More than 10,000 Muslim Rohingya have massed in Myanmar near a crossing point into Bangladesh, apparently poised to join an exodus across the border due to food shortages and fear of attacks in their mainly Buddhist homeland.
Over 500,000 Rohingya have streamed into Bangladesh in just the past five weeks, and numbers are again swelling, raising doubts about the practicality of a Myanmar proposal to begin repatriating them.
Myanmar's northern state of Rakhine has been emptied of half of its Rohingya population in weeks. More are on the move as insecurity presses them to leave those villages which have so far been spared the worst of the violence that ripped through the state.
Attacks by Rohingya militants on August 25 spurred a ferocious Myanmar army crackdown that the UN says amounted to "ethnic cleansing".
Referring to the Rohingya as "Muslims," the state-backed newspaper, the Global New Light of Myanmar on Tuesday reported that more than 10,000 had arrived "between Letphwekya and Kwunthpin village to emigrate to the neighbouring country."
Myanmar's government refuses to recognise the Rohingya as a distinct ethnic group, instead calling them "Muslims" or "Bengalis" — code for illegal migrants from Bangladesh.
Authorities have tried to reassure fleeing Rohingya that they are now safe in Rakhine, the report added, but they want to leave "of their own accord".
Violence appears to have ebbed in northern Rakhine, although independent reporting is still blocked by an army lockdown.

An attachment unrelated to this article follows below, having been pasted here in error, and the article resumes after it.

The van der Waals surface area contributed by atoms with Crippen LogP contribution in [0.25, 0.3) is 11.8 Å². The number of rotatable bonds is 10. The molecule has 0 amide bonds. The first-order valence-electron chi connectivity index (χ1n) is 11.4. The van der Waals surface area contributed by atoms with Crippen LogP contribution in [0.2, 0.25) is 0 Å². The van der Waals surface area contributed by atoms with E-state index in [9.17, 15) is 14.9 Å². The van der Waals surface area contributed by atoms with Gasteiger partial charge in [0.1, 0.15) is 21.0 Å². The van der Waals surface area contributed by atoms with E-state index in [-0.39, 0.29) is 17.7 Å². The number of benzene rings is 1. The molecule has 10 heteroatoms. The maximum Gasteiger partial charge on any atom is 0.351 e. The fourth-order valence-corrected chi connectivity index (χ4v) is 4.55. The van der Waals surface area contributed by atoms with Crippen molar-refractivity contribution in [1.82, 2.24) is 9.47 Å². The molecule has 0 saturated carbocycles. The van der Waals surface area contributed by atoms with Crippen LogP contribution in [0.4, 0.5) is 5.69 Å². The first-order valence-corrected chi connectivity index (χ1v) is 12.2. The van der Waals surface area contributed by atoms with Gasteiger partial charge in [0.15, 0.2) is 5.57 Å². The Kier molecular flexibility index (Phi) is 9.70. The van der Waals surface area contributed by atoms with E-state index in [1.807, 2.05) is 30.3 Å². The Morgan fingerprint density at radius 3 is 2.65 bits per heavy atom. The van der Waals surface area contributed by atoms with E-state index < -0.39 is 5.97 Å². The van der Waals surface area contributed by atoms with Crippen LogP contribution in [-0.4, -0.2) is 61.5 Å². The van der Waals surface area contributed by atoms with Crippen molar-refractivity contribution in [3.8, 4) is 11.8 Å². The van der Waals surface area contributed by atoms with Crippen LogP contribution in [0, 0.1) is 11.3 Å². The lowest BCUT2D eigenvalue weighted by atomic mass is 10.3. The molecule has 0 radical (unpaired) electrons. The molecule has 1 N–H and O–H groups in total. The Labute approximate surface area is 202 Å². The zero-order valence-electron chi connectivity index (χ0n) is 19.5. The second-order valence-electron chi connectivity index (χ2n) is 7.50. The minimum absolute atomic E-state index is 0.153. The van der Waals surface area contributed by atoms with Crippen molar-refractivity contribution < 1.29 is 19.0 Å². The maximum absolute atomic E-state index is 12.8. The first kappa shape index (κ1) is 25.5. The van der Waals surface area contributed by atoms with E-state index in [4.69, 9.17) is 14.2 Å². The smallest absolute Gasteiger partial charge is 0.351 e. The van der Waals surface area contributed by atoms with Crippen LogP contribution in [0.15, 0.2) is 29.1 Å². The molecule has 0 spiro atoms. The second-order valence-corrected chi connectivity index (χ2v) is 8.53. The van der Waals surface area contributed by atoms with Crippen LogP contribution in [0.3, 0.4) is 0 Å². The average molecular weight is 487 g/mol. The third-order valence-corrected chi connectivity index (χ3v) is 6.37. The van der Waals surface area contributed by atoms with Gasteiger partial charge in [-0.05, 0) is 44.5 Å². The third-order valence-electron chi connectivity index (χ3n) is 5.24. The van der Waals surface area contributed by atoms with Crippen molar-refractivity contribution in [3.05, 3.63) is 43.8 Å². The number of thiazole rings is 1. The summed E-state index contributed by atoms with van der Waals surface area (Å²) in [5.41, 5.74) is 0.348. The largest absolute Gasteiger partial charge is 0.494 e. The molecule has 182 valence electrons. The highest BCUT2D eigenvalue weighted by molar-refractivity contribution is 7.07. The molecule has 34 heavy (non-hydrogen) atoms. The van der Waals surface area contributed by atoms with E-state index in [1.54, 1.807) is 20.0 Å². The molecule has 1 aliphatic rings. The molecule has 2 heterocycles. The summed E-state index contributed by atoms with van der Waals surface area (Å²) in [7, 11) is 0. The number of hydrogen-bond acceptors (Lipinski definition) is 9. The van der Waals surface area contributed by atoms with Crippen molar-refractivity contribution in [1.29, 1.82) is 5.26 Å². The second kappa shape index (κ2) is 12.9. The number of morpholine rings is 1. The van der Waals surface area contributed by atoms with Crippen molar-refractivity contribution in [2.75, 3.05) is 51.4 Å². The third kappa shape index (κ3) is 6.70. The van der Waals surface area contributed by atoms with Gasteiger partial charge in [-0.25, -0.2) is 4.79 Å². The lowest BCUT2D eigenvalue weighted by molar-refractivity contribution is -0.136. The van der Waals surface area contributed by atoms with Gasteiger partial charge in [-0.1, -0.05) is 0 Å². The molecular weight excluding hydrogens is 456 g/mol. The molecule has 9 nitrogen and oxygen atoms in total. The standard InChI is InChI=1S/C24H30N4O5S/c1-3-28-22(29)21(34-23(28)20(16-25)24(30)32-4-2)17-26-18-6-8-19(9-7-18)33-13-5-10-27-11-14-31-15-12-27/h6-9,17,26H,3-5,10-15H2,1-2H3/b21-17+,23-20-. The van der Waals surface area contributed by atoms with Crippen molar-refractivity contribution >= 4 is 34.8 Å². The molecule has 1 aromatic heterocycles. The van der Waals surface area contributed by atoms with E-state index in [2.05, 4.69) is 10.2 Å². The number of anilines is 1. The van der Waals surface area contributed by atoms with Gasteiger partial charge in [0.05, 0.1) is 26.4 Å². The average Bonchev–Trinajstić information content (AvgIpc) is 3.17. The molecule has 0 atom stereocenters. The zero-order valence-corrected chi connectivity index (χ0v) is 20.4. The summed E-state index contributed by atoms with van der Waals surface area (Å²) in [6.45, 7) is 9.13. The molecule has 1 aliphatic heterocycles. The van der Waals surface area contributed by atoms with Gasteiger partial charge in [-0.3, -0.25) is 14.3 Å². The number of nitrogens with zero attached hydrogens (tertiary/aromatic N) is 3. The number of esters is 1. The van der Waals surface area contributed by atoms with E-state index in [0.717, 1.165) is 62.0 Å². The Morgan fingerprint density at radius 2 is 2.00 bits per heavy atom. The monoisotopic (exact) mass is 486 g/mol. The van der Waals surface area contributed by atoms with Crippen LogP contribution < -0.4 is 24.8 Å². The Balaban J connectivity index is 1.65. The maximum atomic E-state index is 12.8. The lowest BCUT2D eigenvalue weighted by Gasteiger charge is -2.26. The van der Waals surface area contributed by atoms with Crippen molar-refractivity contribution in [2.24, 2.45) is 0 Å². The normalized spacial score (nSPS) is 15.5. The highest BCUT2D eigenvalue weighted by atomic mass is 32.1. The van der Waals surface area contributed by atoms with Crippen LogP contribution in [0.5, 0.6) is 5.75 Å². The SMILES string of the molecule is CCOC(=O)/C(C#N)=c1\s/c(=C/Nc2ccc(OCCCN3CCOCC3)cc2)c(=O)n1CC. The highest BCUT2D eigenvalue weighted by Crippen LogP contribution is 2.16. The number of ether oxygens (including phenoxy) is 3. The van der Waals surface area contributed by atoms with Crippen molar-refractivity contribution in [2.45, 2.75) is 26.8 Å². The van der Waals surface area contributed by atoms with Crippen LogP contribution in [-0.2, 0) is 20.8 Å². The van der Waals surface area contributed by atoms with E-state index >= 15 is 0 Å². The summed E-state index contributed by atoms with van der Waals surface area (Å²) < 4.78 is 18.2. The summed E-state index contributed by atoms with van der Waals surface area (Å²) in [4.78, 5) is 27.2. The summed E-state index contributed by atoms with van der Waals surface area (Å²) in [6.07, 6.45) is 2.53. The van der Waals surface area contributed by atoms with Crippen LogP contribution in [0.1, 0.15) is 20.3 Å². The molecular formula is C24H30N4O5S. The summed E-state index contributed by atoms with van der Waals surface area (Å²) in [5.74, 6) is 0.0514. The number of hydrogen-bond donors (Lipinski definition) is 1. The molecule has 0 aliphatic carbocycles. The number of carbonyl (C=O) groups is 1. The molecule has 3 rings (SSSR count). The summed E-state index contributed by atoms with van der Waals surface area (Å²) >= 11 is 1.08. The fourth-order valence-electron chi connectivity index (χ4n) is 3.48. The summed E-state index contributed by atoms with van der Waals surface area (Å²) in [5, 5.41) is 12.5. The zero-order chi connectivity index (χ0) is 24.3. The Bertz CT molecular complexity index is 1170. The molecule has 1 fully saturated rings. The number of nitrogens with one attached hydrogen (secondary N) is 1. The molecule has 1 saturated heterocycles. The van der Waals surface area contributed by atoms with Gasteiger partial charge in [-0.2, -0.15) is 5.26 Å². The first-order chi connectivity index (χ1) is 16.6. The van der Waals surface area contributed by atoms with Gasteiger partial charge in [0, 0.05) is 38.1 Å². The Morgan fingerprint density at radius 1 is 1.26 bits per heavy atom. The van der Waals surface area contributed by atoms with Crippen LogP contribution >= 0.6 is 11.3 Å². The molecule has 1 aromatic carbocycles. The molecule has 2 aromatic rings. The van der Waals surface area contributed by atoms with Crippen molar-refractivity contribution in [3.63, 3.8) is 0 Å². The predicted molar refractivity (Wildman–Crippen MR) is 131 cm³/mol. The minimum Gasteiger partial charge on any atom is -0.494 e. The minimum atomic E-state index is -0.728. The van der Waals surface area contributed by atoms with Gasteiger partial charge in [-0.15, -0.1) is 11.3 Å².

But fear has unsettled many of the Rohingya who have stayed and are now trapped between Myanmar's army and their hostile ethnic Rakhine neighbours and cut off from aid agencies. After a brief lull in arrivals, the Bangladesh Border Guard says 4,000-5,000 Rohingya are now crossing each day.
"They don't want to stay (in Myanmar). They want to come here … they are being told to leave," Lieutenant-Colonel S.M Ariful Islam said.
Food is also running out, with villagers too fearful to tend to their crops in case they are attacked by their neighbours.
"In some villages they are scared to pass by Rakhine villages," said Chris Lewa, from Rohingya advocacy group the Arakan Project. On occasions when the Rohingya village chief decides to leave, the whole hamlet will follow, emptying a village "in just a few hours", she said.
— Rakhine in ruins —
Myanmar denies citizenship to most Rohingya citizenship and the public in the predominantly Buddhist nation does not want them back. The Burmese has carefully shaped perceptions of the Rohingya, branding them illegal immigrants intent on imposing Islam via the country's western gateway.
On Monday Myanmar's minister of the Office of State Counselor, Kyaw Tint Swe, told Bangladesh his country was ready to accept refugees subject to a verification process agreed in the early 1990s by the neighbours. Under that agreement nearly a quarter of a million Rohingya were repatriated from Bangladesh to Myanmar between the early 1990s and 2005, he explained.
The minister's offer applies only to those who fled in the past year, according to a Bangladeshi official, which would exclude some 300,000 Rohingya who fled earlier. And refugees and rights groups say the verification which Myanmar wants will leave huge numbers in the squalid refugee camps in Bangladesh, since it relies on documentation which most Rohingya do not have.
The refugees are also deeply fearful of what awaits back in Myanmar, with many recounting stories of rape and mass murder at the hands of the army while their villages have been destroyed.
Inside Rakhine, already one of Myanmar's poorest states, conditions are worsening for those left behind. UN officials toured a conflict-hit portion of the state on Monday, noting the "unimaginable" scale of suffering and urging humanitarian access.
An EU delegation accompanying them on the government-steered day trip urged an end to the violence after seeing "villages burnt to the ground and emptied of inhabitants".